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  Religions, Values, and Peak-Experiences

    Abraham H. Maslow

        Chapter I.   Introduction

    Some time ago, after the Supreme Court decision on prayer in the public schools, a so-called patriotic women's organization—I forget which one—bitterly attacked the decision as antireligious. They were in favor of "spiritual values," they said, whereas the Supreme Court was destroying them.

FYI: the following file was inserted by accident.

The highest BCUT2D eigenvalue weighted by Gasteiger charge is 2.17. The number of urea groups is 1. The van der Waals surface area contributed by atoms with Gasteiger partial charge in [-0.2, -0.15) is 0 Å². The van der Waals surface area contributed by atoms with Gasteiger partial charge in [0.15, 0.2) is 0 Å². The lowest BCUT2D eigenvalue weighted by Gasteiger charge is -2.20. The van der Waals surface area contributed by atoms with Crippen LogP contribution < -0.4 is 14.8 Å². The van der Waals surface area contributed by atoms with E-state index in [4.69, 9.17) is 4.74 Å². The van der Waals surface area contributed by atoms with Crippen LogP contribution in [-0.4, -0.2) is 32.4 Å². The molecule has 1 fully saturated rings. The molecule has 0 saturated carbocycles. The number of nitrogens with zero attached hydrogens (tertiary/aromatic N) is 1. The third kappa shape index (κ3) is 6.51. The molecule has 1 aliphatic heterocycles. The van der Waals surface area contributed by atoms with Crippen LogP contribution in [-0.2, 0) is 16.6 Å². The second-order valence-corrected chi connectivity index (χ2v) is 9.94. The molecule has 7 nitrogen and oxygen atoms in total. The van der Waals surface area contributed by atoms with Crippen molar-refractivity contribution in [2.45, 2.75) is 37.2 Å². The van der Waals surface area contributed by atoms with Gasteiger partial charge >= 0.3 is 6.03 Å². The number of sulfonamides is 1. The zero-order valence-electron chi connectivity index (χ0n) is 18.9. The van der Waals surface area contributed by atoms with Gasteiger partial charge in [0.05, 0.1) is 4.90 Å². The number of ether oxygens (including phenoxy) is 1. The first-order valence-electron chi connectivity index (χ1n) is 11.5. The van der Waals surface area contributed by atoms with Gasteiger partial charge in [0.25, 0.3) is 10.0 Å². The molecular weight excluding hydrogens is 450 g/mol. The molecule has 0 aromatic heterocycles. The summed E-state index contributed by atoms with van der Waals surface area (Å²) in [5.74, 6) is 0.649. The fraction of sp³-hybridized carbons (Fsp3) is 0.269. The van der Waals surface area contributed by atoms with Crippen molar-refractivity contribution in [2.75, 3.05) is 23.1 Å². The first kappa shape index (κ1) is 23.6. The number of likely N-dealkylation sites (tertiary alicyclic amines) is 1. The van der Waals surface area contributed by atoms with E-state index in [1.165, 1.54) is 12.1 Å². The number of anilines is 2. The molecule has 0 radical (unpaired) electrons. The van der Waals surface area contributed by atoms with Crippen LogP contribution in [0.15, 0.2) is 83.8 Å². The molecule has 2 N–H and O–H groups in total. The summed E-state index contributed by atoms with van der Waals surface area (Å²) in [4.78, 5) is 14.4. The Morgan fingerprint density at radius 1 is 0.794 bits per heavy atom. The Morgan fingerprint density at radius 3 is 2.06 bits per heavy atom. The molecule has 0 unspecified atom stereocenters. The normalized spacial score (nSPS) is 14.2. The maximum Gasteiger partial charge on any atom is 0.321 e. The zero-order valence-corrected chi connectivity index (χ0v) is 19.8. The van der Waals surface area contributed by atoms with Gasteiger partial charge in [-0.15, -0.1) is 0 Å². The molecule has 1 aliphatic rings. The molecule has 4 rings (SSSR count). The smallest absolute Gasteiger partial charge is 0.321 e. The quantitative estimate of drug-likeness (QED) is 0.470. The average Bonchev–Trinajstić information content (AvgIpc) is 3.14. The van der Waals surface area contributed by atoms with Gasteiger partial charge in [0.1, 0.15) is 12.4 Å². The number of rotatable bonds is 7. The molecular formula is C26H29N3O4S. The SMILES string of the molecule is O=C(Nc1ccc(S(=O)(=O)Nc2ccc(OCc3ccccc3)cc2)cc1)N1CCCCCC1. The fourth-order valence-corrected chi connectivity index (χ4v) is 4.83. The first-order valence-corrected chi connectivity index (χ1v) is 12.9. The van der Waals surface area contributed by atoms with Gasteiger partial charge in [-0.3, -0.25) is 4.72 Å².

I am very much in favor of a clear separation of church and state, and my reaction was automatic: I disagreed with the women's organization. But then something happened that set me to thinking for many months. It dawned on me that I, too, was in favor of spiritual values and that, indeed, my researches and theoretical investigations had gone far toward demonstrating their reality. I had reacted in an automatic way against the whole statement by the organization, thereby implicitly accepting its erroneous definition and concept of spiritual values. In a word, I had allowed these intellectual primitives to capture a good word and to put their peculiar meaning to it, just as they had taken the fine word "patriotic" and contaminated and destroyed it. I had let them redefine these words and had then accepted their definitions. And now I want to take them back. I want to demonstrate that spiritual values have naturalistic meaning, that they are not the exclusive possession of organized churches, that they do not need supernatural concepts to validate them, that they are well within the jurisdiction of a suitably enlarged science, and that, therefore, they are the general responsibility of all mankind. If all of this is so, then we shall have to reevaluate the possible place of spiritual and moral values in education. For, if these values are not exclusively identified with churches, then teaching values in the schools need not breach the wall between church and state.